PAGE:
For quieter recordings, often those captured from afar, the grooves are barely visible, and the voices hardly audible. The inherent fragility of the soft wax coating (early commercial cylinders were in fact advertised as reusable, with outer layers able to be shaved off and written over as many as 100 times) only serves to raise the stakes: you only get a few shots at it before the risk of doing irreparable damage becomes too high.
Once digitised, the files are sifted and cleaned. They’re labelled and then meticulously analysed in a process that Isobel Clouter, curator of world and traditional music at the Library, as well as True Echoes’ principal investigator, likens to archaeology—just with fewer brushes, or bones. Working directly with partners in the Oceanic region, the goal is to link past with present.
“It’s reconnection on three levels: between people and country, the music, and the meaning,” explains Clouter, whose enthusiasm brims over when she gets to flicking through the Sound Archives’ extensive collection of music from the South Pacific, her initial route, she explains, into this fascinating world.
“There was a universal response, from nearly everybody that was interviewed [about the recordings], of a sense of loss. This was a very common thing,” Clouter continues. “Loss meant different things to different people–and not necessarily a sense of loss of people, but a loss of something that was much bigger. So the majority of people were delighted to be able to reconnect.”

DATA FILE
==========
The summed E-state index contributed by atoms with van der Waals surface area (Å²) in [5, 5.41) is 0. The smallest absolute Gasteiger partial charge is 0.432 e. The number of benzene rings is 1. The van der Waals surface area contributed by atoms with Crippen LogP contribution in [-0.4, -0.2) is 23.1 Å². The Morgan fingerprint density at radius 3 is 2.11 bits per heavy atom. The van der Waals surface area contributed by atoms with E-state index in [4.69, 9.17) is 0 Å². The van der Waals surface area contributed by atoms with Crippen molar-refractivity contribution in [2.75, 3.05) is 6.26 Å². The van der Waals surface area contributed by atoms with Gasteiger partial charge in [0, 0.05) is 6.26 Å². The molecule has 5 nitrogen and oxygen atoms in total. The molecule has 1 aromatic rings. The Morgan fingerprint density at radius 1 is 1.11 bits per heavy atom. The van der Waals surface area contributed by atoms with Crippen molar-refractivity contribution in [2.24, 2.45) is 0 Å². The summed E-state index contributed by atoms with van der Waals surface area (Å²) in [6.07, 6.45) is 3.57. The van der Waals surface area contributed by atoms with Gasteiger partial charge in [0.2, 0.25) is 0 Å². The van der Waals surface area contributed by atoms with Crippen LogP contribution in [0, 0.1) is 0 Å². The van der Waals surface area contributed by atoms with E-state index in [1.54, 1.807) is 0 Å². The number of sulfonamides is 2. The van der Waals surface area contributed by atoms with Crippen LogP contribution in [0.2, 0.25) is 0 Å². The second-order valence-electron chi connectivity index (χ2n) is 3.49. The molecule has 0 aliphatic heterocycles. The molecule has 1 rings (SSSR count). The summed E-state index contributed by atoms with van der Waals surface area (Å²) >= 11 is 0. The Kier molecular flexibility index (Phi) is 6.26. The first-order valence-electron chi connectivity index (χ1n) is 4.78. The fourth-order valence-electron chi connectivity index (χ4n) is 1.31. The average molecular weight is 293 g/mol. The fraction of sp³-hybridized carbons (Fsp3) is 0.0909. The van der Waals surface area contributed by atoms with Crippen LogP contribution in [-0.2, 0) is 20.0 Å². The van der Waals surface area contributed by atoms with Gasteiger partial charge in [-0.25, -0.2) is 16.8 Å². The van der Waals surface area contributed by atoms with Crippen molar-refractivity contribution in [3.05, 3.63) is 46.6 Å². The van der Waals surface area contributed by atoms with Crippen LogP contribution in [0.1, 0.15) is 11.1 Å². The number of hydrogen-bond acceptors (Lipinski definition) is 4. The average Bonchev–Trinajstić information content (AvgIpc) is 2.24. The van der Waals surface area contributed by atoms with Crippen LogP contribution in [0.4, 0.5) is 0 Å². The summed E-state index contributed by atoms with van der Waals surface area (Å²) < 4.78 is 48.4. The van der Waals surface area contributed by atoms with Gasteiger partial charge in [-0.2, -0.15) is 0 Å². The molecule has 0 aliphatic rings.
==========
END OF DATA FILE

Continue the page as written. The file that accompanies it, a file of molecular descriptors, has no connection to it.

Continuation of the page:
She pulls up a video on a tablet. Beneath the endless, balmy skies of the Solomon Islands, she’s there, meeting with elders, hearing performances of songs whose skeletons have survived the hand-me-down of oral tradition, and whose germinant versions can be heard via the cylinder recordings. But aside from the hymns that still filter out of churches established by missionaries in the late 1800s, these sonic connections with the past have become less accessible over the years.